Seeing students’ multiple identity layers and weaving them into the curriculum are both important ways to apply the concept of intersectionality in practice. Another key way to do this is to take a deep look at the student data schools already have access to. “In that data, you can really pull a true narrative of what students' experiences are as it relates to the relationship that they have with the adults in the building,” says Jennifer Coco, senior staff attorney for the Southern Poverty Law Center.
Discipline referrals, for example, offer great insights: Who’s being suspended or referred—and who’s doing the referring? Looking at school data with an intersectional interpretation of who can reveal important patterns.
For example, Coco, whose works centers on educational advocacy and halting the school-to-prison pipeline, notes the fact that African-American boys with disabilities are often suspended at disproportionate rates. Knowing this, she is able to link these intersecting identity characteristics (race, gender and ability) to biases and stereotypes, namely that educators may perceive unusual or non-normative behaviors as more intimidating in black males than they would in other students. “Layering behavioral health onto issues of gender and race really gives us a clear picture of who our most profoundly vulnerable students are,” she says. And it’s impossible see that layering of information without disaggregating the data.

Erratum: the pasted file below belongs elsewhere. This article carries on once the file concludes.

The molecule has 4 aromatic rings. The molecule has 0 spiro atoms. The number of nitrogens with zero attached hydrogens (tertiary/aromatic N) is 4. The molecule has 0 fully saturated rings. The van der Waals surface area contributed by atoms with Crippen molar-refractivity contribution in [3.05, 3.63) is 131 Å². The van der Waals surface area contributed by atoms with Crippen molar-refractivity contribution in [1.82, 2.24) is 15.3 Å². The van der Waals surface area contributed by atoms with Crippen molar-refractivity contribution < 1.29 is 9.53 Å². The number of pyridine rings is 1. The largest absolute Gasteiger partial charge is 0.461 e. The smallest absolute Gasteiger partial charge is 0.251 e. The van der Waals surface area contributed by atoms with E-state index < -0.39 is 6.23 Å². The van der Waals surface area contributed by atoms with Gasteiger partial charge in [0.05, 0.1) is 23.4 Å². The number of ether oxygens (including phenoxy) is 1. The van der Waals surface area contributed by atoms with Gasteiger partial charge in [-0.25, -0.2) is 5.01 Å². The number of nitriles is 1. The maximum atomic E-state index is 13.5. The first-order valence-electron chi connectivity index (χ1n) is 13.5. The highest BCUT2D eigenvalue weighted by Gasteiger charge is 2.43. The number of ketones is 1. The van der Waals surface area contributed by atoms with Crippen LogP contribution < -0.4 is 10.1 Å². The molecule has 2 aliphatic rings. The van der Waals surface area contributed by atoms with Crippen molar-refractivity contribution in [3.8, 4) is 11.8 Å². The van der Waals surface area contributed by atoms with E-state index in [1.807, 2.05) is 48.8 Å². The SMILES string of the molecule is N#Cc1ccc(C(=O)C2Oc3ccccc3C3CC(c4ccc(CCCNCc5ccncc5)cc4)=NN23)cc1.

Many school leaders are on board with the why of disaggregating data, but may be unsure about the how. There are data-visualization tools designed specifically with schools in mind, and Tableau Public is web-based and free. Still, the process can be intimidating. “I … would encourage people to turn to their local universities; it's where most of this stuff is happening, Coco explains. “Find the education department of your local university and see if they can refer you to the people who are making these programs.” The effort is worth it: Using a tool to cross-tabulate and disaggregate student data, she says, “takes weeks of work out of trying to do the disaggregation yourself.”
The good news is that discovering biased discipline patterns doesn’t always mean completely overhauling policies or professional development approaches. In Coco’s experience, the pattern can often be traced to a few overwhelmed teachers. In that case, the solution could be targeted supports to help the teachers recognize their biases and improve their classroom management. But, without looking at the data, it is impossible to know the extent of the problem or how to best allocate school resources to address it.